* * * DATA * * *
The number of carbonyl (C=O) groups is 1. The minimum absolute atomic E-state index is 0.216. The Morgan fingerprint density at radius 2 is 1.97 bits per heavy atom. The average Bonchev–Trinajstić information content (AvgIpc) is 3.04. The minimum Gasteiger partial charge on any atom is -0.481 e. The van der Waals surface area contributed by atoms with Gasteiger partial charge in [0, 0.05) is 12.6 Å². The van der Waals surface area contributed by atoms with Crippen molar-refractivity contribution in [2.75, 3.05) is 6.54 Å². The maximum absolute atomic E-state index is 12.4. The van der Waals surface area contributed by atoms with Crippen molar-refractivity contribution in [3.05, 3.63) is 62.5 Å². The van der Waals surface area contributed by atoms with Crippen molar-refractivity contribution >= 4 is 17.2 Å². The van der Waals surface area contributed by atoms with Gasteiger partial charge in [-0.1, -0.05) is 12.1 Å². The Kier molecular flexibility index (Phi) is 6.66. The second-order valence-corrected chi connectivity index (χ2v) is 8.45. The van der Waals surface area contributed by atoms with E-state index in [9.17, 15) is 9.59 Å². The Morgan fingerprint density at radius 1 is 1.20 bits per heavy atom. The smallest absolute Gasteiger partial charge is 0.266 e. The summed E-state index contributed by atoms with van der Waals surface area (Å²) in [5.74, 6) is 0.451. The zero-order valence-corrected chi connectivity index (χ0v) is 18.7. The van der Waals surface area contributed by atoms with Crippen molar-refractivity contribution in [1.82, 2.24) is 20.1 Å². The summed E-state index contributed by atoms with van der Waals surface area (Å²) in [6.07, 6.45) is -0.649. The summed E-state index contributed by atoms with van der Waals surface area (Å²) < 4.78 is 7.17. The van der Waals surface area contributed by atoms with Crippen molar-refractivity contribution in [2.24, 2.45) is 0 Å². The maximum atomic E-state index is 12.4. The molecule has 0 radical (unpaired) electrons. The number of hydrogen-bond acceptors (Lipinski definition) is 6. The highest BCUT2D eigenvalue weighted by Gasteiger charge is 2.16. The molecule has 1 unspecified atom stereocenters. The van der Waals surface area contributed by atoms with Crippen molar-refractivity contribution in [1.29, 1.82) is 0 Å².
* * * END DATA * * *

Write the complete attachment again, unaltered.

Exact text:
The number of carbonyl (C=O) groups is 1. The minimum absolute atomic E-state index is 0.216. The Morgan fingerprint density at radius 2 is 1.97 bits per heavy atom. The average Bonchev–Trinajstić information content (AvgIpc) is 3.04. The minimum Gasteiger partial charge on any atom is -0.481 e. The van der Waals surface area contributed by atoms with Gasteiger partial charge in [0, 0.05) is 12.6 Å². The van der Waals surface area contributed by atoms with Crippen molar-refractivity contribution in [2.75, 3.05) is 6.54 Å². The maximum absolute atomic E-state index is 12.4. The van der Waals surface area contributed by atoms with Crippen molar-refractivity contribution in [3.05, 3.63) is 62.5 Å². The van der Waals surface area contributed by atoms with Crippen molar-refractivity contribution >= 4 is 17.2 Å². The van der Waals surface area contributed by atoms with Gasteiger partial charge in [-0.1, -0.05) is 12.1 Å². The Kier molecular flexibility index (Phi) is 6.66. The second-order valence-corrected chi connectivity index (χ2v) is 8.45. The van der Waals surface area contributed by atoms with E-state index in [9.17, 15) is 9.59 Å². The Morgan fingerprint density at radius 1 is 1.20 bits per heavy atom. The smallest absolute Gasteiger partial charge is 0.266 e. The summed E-state index contributed by atoms with van der Waals surface area (Å²) in [5.74, 6) is 0.451. The zero-order valence-corrected chi connectivity index (χ0v) is 18.7. The van der Waals surface area contributed by atoms with Crippen molar-refractivity contribution in [1.82, 2.24) is 20.1 Å². The summed E-state index contributed by atoms with van der Waals surface area (Å²) in [6.07, 6.45) is -0.649. The summed E-state index contributed by atoms with van der Waals surface area (Å²) < 4.78 is 7.17. The van der Waals surface area contributed by atoms with Crippen molar-refractivity contribution in [2.24, 2.45) is 0 Å². The maximum atomic E-state index is 12.4. The molecule has 0 radical (unpaired) electrons. The number of hydrogen-bond acceptors (Lipinski definition) is 6. The highest BCUT2D eigenvalue weighted by Gasteiger charge is 2.16. The molecule has 1 unspecified atom stereocenters. The van der Waals surface area contributed by atoms with Crippen molar-refractivity contribution in [1.29, 1.82) is 0 Å².